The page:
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Virtual Machine: Definition, use and benefits

virtual machine

Virtual machines (also known as VMs or Virtual Machines) are no different in use from physical computers or any other physical machine (smartphone, tablet or server).

A virtual machine requires physical resources to function. It has a CPU, memory, file storage disks and the ability, if required, to connect to the Internet. Whereas a traditional computer is actually made up of physical, tangible hardware, the virtual machine simply exists in code. Many companies find it more advantageous to use virtual machines than traditional computers. Find out more about the advantages of this technology.

What is the purpose of a virtual machine?

Using a virtual machine means creating a software version of a computer with all the dedicated quantities of processor, memory and storage resources that are extracted from the physical host computer. These virtual machine resources can be extracted from a single PC or from a remote server.

In practice, a virtual machine is a file, usually called an image, which behaves like a real computer. It can be used from a separate computer window to run a different operating system. It can also act as a complete user experience, as is often the case with physical computers used in a business environment. This is possible because the virtual machine is separate from the rest of the system. It cannot influence the host computer’s main operating system.

What is a hypervisor?

A hypervisor, also known as a virtual machine monitor, is a process that creates and manages virtual machines. A hypervisor enables a host computer to support multiple guest host machines by virtually sharing physical resources.

Two types of hypervisor can be distinguished: the first runs directly on the host machine’s physical hardware and does not need to load an underlying operating system. The second is generally installed on top of an existing operating system. It relies on the host machine’s pre-existing operating system to manage calls to CPU, memory, storage and network resources. Here’s a diagram showing a type 1 hypervisor managing 3 virtual machines:

Virtual machines and hypervisors: how do they work?

A virtual machine or virtual computer is a virtual environment created using one of the open-source or pay-as-you-go virtualization software packages currently on the market. It functions as an autonomous virtual computer system, equipped with a processor, memory, network interface and storage. It is created on a physical hardware system (off-site or on-site).

When is a virtual machine right for you?

Virtual machines are solutions mainly used by cloud providers (AWS, GCP, Azure…) to make available a defined quantity of hardware, i.e. a certain number of processor cores and GB of RAM.

Indeed, these companies have state-of-the-art hardware, and virtual machines make it possible to divide the computing power of their machines.

There are also other applications for virtual machines, such as running applications not normally available on a particular operating system.

One example is Power BI, which only runs on Windows and therefore requires the use of a virtual machine to run on a physical machine running macOS or Linux. We can also mention that these virtual machines add a layer of isolation in front of the host machine’s operating system, which can be interesting when handling potentially dangerous files.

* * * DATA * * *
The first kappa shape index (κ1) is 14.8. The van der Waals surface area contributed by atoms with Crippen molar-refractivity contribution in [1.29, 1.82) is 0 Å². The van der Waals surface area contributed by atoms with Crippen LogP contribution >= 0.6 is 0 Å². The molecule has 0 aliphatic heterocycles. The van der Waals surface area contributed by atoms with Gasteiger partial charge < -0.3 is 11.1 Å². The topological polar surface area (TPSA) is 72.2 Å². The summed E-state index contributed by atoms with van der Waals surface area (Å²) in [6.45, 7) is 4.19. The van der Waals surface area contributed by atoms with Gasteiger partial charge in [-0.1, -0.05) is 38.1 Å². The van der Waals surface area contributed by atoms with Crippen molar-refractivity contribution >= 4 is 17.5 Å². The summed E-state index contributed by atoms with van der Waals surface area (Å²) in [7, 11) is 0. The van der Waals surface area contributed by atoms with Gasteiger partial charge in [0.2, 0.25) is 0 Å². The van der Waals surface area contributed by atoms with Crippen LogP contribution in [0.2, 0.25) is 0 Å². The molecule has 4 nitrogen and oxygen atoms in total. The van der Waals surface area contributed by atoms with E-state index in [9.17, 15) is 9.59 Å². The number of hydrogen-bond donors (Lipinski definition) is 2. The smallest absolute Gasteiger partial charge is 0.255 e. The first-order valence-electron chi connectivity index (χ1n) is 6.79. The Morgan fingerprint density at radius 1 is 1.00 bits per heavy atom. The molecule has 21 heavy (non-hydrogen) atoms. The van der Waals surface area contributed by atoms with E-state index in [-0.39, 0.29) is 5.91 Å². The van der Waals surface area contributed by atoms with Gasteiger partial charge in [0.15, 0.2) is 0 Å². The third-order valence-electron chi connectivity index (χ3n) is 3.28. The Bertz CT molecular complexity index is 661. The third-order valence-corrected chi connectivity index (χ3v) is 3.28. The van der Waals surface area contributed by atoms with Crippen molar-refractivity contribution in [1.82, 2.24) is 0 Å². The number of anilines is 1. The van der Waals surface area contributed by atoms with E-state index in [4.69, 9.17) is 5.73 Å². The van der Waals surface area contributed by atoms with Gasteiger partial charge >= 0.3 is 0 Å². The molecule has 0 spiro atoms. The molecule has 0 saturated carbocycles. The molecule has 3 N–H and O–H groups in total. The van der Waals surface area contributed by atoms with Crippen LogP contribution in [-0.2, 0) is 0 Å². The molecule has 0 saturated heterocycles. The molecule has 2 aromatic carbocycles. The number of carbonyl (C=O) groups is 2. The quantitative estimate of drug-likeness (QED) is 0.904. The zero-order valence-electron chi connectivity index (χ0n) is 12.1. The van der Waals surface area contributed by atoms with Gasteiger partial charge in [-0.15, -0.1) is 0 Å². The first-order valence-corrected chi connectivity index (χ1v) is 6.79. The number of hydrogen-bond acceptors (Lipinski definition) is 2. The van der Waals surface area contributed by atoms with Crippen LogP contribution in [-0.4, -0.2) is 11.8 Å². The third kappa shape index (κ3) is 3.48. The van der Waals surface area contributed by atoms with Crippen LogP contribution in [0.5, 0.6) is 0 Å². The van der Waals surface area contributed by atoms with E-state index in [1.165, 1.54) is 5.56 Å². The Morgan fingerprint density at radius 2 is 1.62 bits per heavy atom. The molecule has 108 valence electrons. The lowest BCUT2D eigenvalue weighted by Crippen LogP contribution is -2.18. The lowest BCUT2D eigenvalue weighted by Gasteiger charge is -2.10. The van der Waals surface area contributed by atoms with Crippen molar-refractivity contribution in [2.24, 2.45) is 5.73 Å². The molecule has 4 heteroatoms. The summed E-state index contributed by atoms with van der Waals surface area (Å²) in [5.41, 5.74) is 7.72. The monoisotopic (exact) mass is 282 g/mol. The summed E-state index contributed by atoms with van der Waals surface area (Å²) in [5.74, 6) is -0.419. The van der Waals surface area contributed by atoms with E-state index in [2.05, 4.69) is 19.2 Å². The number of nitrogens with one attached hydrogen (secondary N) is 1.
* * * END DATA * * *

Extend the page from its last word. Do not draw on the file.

What are the advantages of a virtual machine?

A virtual machine can offer several advantages over traditional physical hardware:

1. Flexibility

This is their main advantage. Creating a virtual machine is much faster and easier than installing an operating system on a physical server. A virtual machine can be cloned with the operating system already installed. Software developers and testers can create new environments on demand to handle tasks as required.

2. Better use of resources and optimized return on investment

As most virtual machines run on a single physical computer, there’s no need to buy a new server to run a different operating system. You can make the most of the hardware you already have.

3. Scalability

Thanks to cloud computing, it has become easier to introduce multiple copies of the same virtual machine to better manage increased workloads.

4. Portability

New virtual machines can be moved between physical computers on a network as required. This allows workloads to be distributed to servers with additional computing power.

5. Security

Virtual machines offer enhanced security. In fact, it’s a file that can be used to detect malware originating from an external program. If it is compromised, simply delete it and quickly recreate it, speeding up the recovery of malware-infected files.

What's the link with data?

In the more specific field of data processing, virtual machines are mainly used for application deployment. Indeed, the virtual machines made available by the various cloud providers offer great flexibility in the computing power made available and, when used in conjunction with other tools such as Docker, enable the deployment of applications that are adaptable in terms of size. Prediction models requiring continuous training on the data supplied to them can be put on virtual machines to run 24 hours a day.


If there’s one thing to remember about virtual machines, it’s that they offer the flexibility essential to any data project. Combined with the other services offered by cloud providers, this is even truer. In our Data Engineer course, you’ll have the opportunity to use virtual machines to deploy applications or APIs.

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